Statistics on the Diseases Among Union Troops in Confederate Prisons

        The fragmentary character of the evidence relating to the diseases of the Federal prisoners in the hands of the Confederates has already been indicated.(*) The statistics at command are derived from the original registers of the hospitals attached to the Andersonville and Danville prisons and certain tables prepared by Dr. JOSEPH JONES from official records, and published in his article on the diseases of the Andersonville prisoners.(+) The records of the Adjutant General's Office, U. S. Army, according to a communication from that office dated June 22, 1878, include the cases of 30,564 Federal soldiers who died while prisoners of war.
        The Andersonville register, extending from February 24, 1864, to April 17, 1865, inclusive, shows the number of admissions front the stockaded prison to have been 17,875, but as 458 of these are reported as having been cases of wounds and injuries, and 1,430 have no diagnosis entered against their names, the cases of specified diseases number only 15,987. The result in 946 of these cases in not recorded, so that the number of cases of specified disease that may be traced to their termination is reduced to 15,041. Of these 11.086 died. or 73.7 per cent. of the whole number. This enormous mortality is an index

(*) See page 31, Second Part of this work.

(+) There are also in the Office of the Adjutant General a list of 142 deaths that occurred among sick and wounded prisoners at Cahawba, Ala., and two hospital registers, one from Hospital No. 13, and the other from a ward of Hospital No. 21. Richmond, Va. But these registers are valueless for statistical purposes, as so many of the patients received were speedily sent elsewhere; and in the case of the register of Hospital No. 21. the disposition of so many of the cases is unrecorded. The register of Hospital No. 13 extends from June 2, 1863, to February 14, 1865, and contains a record of 695 admissions disposed of by transfer in 621 cases, by death in 67, and hy description, etc. in 7 cases. The register of Hospital 21 extends from November, 1863, to February, 1865. Of 1,358 admissions it is not stated what became of the patients in 508 instances: 230 were transferred, 226 paroled, 173 returned to quarters and 3 detailed; one is said to have escaped and 217 to have died.

of the condition to which the unfortunate men became reduced before they were admitted to this so called hospital. The professional mind is shocked in endeavoring to realize the scenes presented in an establishment the wards of which formed the portals of the grave to three out of every four soldiers who had the misfortune to enter them. Indeed, it appears that large numbers died uncared for in the prison and were removed to hospital simply for record and interment. Sometimes the deaths in the prison outnumbered those in the hospital. The reports for the week ending September 20, 1864, show the occurrence of 336 deaths in the former and 334 in the latter establishment. At this particular time one-half of the fatal cases were already terminated when taken up on the hospital register. The average number of deaths that occurred daily during the occupation of the depot was thirty; but as many as a hundred deaths were recorded in a single day. Certainly the most fatal field of the war was that enclosed within the stockade at Andersonville, Georgia.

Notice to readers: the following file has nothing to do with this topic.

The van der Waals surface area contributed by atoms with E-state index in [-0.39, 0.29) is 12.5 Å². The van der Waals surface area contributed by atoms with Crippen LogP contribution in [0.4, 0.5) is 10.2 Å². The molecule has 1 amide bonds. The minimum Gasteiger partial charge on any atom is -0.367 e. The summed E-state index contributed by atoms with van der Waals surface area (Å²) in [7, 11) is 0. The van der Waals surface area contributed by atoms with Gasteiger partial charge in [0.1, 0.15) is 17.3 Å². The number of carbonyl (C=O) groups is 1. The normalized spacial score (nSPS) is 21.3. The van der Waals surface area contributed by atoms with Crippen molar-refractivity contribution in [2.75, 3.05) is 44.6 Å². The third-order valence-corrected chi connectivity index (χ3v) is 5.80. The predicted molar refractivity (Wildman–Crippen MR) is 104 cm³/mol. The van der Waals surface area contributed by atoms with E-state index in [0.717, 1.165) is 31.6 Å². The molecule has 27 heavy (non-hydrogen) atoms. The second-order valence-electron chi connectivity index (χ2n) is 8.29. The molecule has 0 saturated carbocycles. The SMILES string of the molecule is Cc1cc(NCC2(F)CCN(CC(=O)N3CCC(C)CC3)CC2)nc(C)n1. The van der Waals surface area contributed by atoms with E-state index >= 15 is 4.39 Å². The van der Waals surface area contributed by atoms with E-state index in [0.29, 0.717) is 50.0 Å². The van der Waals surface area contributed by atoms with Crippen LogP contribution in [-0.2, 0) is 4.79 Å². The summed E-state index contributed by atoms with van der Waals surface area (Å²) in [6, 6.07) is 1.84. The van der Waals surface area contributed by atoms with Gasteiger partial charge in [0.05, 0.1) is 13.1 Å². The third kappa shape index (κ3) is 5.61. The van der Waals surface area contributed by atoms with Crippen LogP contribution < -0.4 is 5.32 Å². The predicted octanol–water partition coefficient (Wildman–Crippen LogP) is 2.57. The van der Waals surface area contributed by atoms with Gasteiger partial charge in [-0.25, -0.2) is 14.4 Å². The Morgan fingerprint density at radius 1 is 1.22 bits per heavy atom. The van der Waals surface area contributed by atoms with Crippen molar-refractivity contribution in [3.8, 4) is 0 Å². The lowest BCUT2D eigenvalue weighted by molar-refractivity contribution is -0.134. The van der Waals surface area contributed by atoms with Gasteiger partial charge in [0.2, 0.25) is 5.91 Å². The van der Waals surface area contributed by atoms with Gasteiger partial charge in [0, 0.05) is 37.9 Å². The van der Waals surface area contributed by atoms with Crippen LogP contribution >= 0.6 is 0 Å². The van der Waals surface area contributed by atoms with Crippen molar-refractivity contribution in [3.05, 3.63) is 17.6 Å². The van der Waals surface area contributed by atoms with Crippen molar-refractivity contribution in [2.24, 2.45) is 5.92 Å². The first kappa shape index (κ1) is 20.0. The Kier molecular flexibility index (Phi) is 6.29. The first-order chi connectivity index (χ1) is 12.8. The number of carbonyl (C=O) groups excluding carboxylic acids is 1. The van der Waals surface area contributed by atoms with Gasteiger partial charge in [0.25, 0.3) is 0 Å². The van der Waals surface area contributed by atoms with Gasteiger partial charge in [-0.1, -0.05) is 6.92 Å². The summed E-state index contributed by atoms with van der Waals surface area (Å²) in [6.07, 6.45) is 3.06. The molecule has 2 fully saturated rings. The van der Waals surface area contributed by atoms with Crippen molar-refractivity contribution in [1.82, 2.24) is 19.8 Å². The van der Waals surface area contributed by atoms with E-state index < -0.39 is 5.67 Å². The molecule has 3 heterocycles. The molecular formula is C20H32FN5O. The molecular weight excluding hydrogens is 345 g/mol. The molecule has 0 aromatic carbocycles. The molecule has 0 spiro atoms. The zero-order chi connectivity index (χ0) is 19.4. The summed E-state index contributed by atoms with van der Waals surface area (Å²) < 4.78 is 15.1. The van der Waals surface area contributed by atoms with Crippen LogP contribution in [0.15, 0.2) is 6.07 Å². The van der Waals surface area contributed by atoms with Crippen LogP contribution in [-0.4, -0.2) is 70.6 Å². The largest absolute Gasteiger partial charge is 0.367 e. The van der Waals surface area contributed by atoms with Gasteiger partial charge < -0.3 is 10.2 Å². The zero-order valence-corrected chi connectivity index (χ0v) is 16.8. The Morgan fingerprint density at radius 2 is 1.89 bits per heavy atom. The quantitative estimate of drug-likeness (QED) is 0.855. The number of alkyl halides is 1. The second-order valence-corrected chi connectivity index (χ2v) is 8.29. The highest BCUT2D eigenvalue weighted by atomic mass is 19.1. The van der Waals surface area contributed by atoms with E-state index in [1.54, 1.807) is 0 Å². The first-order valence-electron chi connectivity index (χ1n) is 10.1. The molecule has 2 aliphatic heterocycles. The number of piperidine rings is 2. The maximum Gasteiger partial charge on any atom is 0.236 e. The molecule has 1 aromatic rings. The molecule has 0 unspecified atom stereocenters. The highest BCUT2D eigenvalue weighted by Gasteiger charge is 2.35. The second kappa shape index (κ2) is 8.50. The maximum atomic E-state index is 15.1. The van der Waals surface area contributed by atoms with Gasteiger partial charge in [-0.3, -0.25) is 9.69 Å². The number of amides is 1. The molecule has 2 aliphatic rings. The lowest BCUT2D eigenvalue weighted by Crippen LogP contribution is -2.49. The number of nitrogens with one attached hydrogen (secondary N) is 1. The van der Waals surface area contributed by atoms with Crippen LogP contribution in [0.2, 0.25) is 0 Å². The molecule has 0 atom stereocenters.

Ratios calculated from the hospital register have a melancholy interest as indicating the manner in which these men were cut down in the flower of their manhood. They have no bearing on the fatality of the specified diseases as the number of those sick within the stockade is not known; but the information yielded concerning the relative prevalence of certain grave diseases is as definite as if complete records of the sickness were at command. The accompanying table gives a summary of the facts gathered from the register:

TABLE XV.
Summarizing the Records of the Hospital at Camp Sumter, Andersonville, Georgia.

  Cases admitted into hospital Cases with results unrecorded Total cases
with recorded
results
Died Ratio of cases per
1,000 cases admitted with specified diseases
Ratio of deaths per
1,000 deaths from
specified diseases
Percentage of
fatal cases
All diseases and injuries  17,875 1,001 16,874 12,541      
Wounds and injuries 458 47 411163        
Not specified 1,430 8 1,422 1,292      
Specified diseases 15,987 946 15,041 11,086 1,000 1,000 73.7
Continued Fevers 283 2 281 241 17.7 21.7 85.8
Malarial Fevers 254 13 241 163 15.9 14.7 67.6
Eruptive Fevers 164 2 162 82 10.3 7.4 50.6
Diarrhoea and Dysentery 7,352 376 6,976 5,605 459.9 505.6 80.3
Debility 333 36 297 192 20.8 17.3 64.6
Dropsy 498 19 479 383 31.2 34.5 80.0
Consumption 35   35 26 2.2 2.3 74.3
Rheumatism 202 30 17.2 83 12.6 7.5 48.2
Scurvy 5,662 377 5,285 3,614 354.2 326.0 68.4